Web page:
[Beta]: Mistweaver Leveling 10-20
Good news on my Mistweaver’s leveling woes from yesterday. Though the Westfall questlines still appear to be buggy for Pandaren, I took the tram to Ironforge and then headed for Loch Modan where I experienced absolutely NO bugs and a much quieter leveling environment than in Westfall. I highly recommend sending your pandaren to get to know the dwarves better if you are looking for a good spot to level.
Dungeon Finder Woes
As you may have noticed from my frantic Tweets on the subject yesterday, Dungeon Finder queues are not popping as quickly as I had hoped they would on Beta. In general, it’s taking me anywhere from 15-30 minutes to get a group if I’m queued only as healer. Usually, it’s about half that time if I queue as both healer and DPS – but doing so invariably results in my getting chosen as DPS which totally defeats the point of this experiment.
Consider this a friendly advert for like-minded Beta folk who have an interest in exploring the Brewmaster or Windwalker classes or who, for some reason, feel like leveling any other non-healer through the Beta dungeon finder right now: I need you. Please get in contact with me through email or Twitter if you’d like to be a part of a more consistent dungeon team – 30 minute queues aren’t doing it for me.
Despite this, I did get a chance to run Deadmines, Wailing Caverns, and Shadowfang Keep a handful of times this afternoon. (Sadly, the Dungeon Finder’s cruel RNG skipped me right over the revamped Ragefire Chasm.) One of my favorite Beta bugs so far has Deadmines and SFK awarding low-level characters all of the heroic achievements for those dungeons, so my little pandaren currently has an achievement for doing Heroic Shadowfang Keep – so accomplished!
Healing without add-ons is a special kind of hell, and one that I haven’t had to deal with in about 3 years now, but luckily my recent experiences in SWTOR have somewhat prepared me for this. Mouseover macros are a must for me, and I’ve largely been maintaining my sanity by playing with friendly nameplates on (as seen above) and then using a combination of mouse-over mouse binds and focus macros. It’s not my precious Vuh-do, but I’ll live.
The final, and perhaps most obnoxious, quality of life issue I’m facing with leveling in the Beta right now are gear problems. Every single random enchant green in the Beta is currently bugged so that the stats on the item are removed as soon as you loot it, and the Satchels of Helpful Goods will show up in your bag after a successful dungeon run but will then turn up empty when you open them. Gear isn’t a huge concern for my monk – I transferred over appropriate heirlooms when I copied my druid to the Beta – but this is an annoying headache for someone who wasn’t intending to do much leveling through quests.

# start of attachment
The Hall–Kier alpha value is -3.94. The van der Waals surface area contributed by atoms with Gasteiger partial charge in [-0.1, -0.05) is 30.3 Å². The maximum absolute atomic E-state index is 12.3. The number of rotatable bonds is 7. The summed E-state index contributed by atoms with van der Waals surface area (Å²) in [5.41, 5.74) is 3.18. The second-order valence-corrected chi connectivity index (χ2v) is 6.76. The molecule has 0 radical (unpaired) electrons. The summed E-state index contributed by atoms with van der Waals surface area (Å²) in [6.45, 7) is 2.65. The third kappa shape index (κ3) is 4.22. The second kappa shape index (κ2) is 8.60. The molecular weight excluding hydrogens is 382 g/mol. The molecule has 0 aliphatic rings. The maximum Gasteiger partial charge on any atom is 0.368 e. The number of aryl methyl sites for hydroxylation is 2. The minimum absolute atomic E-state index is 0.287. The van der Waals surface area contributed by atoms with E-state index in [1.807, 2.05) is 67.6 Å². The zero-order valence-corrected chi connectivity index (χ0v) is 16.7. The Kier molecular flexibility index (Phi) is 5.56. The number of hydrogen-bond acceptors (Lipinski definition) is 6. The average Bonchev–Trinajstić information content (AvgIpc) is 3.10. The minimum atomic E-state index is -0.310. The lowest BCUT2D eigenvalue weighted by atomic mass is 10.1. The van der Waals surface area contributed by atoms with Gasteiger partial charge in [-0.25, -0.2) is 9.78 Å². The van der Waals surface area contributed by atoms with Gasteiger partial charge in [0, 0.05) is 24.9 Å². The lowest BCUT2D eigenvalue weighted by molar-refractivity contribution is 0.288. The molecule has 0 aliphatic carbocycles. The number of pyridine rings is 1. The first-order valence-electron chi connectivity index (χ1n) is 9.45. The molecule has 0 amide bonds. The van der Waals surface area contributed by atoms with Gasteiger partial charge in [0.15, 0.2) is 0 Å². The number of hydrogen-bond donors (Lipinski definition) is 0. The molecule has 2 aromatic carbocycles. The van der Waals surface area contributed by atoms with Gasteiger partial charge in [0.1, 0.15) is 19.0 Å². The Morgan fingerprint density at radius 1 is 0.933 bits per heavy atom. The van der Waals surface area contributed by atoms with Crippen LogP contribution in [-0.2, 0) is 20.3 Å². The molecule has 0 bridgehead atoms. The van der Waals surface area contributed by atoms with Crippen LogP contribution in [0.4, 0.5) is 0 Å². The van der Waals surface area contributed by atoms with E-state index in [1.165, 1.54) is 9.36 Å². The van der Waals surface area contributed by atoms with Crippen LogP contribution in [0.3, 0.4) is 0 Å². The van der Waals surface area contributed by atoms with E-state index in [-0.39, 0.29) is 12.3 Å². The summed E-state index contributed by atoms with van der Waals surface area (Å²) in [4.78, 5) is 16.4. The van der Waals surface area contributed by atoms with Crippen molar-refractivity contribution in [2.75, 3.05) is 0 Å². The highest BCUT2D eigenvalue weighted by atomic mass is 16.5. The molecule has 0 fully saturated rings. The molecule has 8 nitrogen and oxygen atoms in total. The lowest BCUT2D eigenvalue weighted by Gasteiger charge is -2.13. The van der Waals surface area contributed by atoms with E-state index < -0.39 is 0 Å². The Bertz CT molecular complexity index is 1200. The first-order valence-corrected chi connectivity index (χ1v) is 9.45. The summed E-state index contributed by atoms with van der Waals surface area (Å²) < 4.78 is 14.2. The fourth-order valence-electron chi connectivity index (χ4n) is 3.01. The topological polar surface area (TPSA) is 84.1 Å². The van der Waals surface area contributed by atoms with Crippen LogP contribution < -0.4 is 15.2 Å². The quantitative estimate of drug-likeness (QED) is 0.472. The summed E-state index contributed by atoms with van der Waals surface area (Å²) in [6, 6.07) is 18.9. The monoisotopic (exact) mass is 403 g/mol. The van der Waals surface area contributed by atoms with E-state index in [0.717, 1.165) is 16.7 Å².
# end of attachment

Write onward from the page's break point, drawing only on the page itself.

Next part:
New Abilities! (I got 2.)
As I discussed yesterday, Monks get their resurrection spell at level 18. Resuscitate is a normal out-of-combat rez, except for the odd stipulation that casting the rez while within melee range will reduce its cast time by half. I suppose I can see why this might be desirable if Resuscitate were a battle-rez, but since it isn’t … I guess I just don’t see the point. A rez is a rez is a rez – I’m not really worried about standing on top of someone to save 5 seconds. I’m guessing this is supposed to add to the overall melee flavor of the Mistweaver’s healing, but it really doesn’t have much practical application.
Which brings us to the much-anticipated FIRST healing spell I get that uses Chi … Chi Wave.
I hate this thing.
Well, that’s not entirely fair. Chi Wave is super fun to watch bounce around a group. Imagine it as like a Chain Heal, except that instead of bouncing from one friendly target to the next, it bounces from a friendly target to an enemy. So, if you cast Chi Wave on someone in your party, it will heal them and then try to bounce to the closest enemy to damage it. If it then successfully damages an enemy target, it’ll look for the next closest friendly target to bounce to and will then heal them. It can also be cast on an enemy target initially, depending upon how you choose to start the bounce. When Chi Wave is bouncing to a friendly target, it looks like a little green stream of water, and then it turns red when it bounces to harm an enemy. Sounds pretty cool, right?